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Food and Drug Administration and Compliance Issues
Thursday, February 4, 2021
FDA alerts health care professionals and compounders of potential risks associated with the compounding of remdesivir drug products
February 4, 2021
FDA approved a new drug application (NDA) for Veklury (remdesivir), a drug indicated for adults and pediatric patients (12 years of age and older and weighing at least 40 kg) for the treatment of COVID-19 requiring hospitalization on October 22, 2020.1 The Veklury approval includes two presentations: remdesivir for injection, 100 milligrams (mg), a sterile, preservative-free lyophilized powder and remdesivir injection, 100 mg/20 milliliters (mL) (5 mg/mL), a sterile, preservative-free solution. Veklury is an injectable drug and should only be administered in a hospital or in a health care setting capable of providing acute care comparable to inpatient hospital care. Important information about using Veklury to treat COVID-19 for its approved use is available in the prescribing information which includes dosing instructions, potential side effects and drug interactions.2 Possible side effects include increased levels of liver enzymes, which may be a sign of liver injury; and allergic reactions, which may include changes in blood pressure and heart rate, low blood oxygen level, fever, shortness of breath, wheezing, swelling (e.g., lips, around eyes, under the skin), rash, nausea, sweating or shivering.
FDA understands that some compounders might be interested in compounding remdesivir drug products. However, FDA cautions against compounding remdesivir drug products and recommends that health care providers utilize the FDA-approved drug for patients who are prescribed remdesivir.
The agency reminds health care providers that compounded drugs are not FDA-approved and are not evaluated by FDA for safety, effectiveness or quality. Compounded drugs should only be used in patients whose medical needs cannot be met by an FDA-approved drug.
Discussion of Risks
Complexities related to the quality and sourcing of the remdesivir active pharmaceutical ingredient (API) and formulation of remdesivir drug products may make these drugs particularly challenging to compound. Remdesivir API is complex and neither a United States Pharmacopeia (USP) monograph nor other public quality standard for the API used in FDA-approved remdesivir is available. Remdesivir API has six stereocenters and has multiple polymorphic forms.2,3 Using API forms that differ from the API in the FDA-approved drug may affect the compounded drug’s quality, including the solubility of the API in the compounded drug.
FDA is aware of various entities (separate from the suppliers named in the approved remdesivir NDA) selling what they claim to be remdesivir API. FDA often lacks detailed information about the composition and quality of the API that suppliers sell to compounders.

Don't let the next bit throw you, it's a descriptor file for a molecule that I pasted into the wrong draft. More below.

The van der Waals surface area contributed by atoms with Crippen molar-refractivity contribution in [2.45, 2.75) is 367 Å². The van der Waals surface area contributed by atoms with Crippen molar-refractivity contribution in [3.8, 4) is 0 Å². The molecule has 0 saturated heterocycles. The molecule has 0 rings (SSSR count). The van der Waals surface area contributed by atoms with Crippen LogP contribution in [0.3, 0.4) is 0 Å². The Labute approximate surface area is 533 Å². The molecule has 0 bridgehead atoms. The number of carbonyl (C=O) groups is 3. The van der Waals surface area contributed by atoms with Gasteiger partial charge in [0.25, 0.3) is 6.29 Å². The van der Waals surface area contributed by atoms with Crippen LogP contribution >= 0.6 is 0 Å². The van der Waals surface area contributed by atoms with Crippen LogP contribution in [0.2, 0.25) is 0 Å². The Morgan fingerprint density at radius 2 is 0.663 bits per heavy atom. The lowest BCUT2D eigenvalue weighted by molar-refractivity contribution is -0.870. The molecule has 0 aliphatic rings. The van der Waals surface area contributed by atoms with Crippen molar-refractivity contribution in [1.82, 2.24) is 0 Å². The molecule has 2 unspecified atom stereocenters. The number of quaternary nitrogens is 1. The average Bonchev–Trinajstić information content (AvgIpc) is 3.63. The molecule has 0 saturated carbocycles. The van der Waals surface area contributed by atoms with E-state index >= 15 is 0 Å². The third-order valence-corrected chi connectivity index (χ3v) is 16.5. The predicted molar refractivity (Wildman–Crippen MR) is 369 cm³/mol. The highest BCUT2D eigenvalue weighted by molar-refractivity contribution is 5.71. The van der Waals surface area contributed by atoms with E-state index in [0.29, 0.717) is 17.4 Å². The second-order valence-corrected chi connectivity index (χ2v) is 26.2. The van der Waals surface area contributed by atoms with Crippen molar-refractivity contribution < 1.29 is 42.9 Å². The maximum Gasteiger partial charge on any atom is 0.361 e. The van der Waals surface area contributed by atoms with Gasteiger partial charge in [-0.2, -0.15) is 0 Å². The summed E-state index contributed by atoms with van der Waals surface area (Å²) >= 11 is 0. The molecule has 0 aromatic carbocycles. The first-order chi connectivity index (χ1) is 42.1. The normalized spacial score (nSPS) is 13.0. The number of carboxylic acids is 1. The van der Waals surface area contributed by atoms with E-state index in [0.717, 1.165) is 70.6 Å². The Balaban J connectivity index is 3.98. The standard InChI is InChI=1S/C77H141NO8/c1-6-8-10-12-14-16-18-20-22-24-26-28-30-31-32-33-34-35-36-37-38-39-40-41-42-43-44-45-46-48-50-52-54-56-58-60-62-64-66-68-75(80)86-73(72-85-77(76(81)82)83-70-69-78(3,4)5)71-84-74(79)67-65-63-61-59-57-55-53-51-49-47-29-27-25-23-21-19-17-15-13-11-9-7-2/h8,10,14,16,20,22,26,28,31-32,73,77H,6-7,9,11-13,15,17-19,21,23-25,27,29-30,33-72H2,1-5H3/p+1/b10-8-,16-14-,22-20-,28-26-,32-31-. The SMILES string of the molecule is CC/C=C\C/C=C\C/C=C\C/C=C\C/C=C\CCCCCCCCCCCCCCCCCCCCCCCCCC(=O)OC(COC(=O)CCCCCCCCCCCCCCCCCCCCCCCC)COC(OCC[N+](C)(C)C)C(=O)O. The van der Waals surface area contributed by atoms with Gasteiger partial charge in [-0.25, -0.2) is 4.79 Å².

In addition to complexities and risks related to the API, remdesivir drug products are complex to produce. It may be challenging for compounders to formulate remdesivir drug products that will remain stable over time and have an appropriate pH. FDA-approved remdesivir is administered intravenously as an aqueous solution and remdesivir has limited aqueous solubility. FDA is concerned that compounders may have difficulty identifying an appropriate solubilizing agent and sourcing one of sufficient quality.
Moreover, the pH of the formulation in the approved drug is critical to ensure the stability of the formulation. Additionally, FDA has concerns about the compounding of remdesivir drug products with dosage forms or routes of administration that are different from the FDA-approved drug.
Because it is challenging to formulate remdesivir as a stable drug, the agency is concerned that compounded remdesivir drug products could be of low quality potentially resulting in patient harm. Furthermore, heightened interest in remdesivir due to its use in COVID-19 patients may increase the risk that a substandard or counterfeit API is sold to compounders. Given these risks, FDA is concerned about the potential for patient exposure to substandard or adulterated compounded remdesivir drug products. These concerns are further heightened because patients who are prescribed remdesivir require hospitalization and may be critically ill.
Conclusion and Recommendations
FDA cautions against compounding remdesivir drug products under section 503A of the Federal Food, Drug, and Cosmetic Act (FD&C Act).
Drug products compounded by outsourcing facilities from bulk remdesivir do not qualify for the exemptions under section 503B of the FD&C Act unless remdesivir is added to the 503B bulks list4 or the approved remdesivir product appears on FDA’s drug shortage list.5 If a remdesivir product is added to FDA’s drug shortage list, FDA intends to consider the applicability of policies previously communicated in guidance related to current good manufacturing practice (CGMP) requirements6 for outsourcing facilities given the specific quality risks associated with remdesivir API and product formulation.
The use of remdesivir API to compound drugs may potentially pose significant risks. FDA urges compounders not to compound drug products using remdesivir API and recommends that providers utilize the FDA-approved drug for patients who are prescribed remdesivir. Compounded drugs are not FDA-approved, which means FDA has not evaluated the safety, effectiveness or quality of compounded drugs. Compounded drugs should only be used in patients whose medical needs cannot be met by an FDA-approved drug.
FDA encourages consumers, patients and health care professionals to report adverse events or quality problems experienced with the use of compounded drugs to FDA’s MedWatch Adverse Event Reporting program: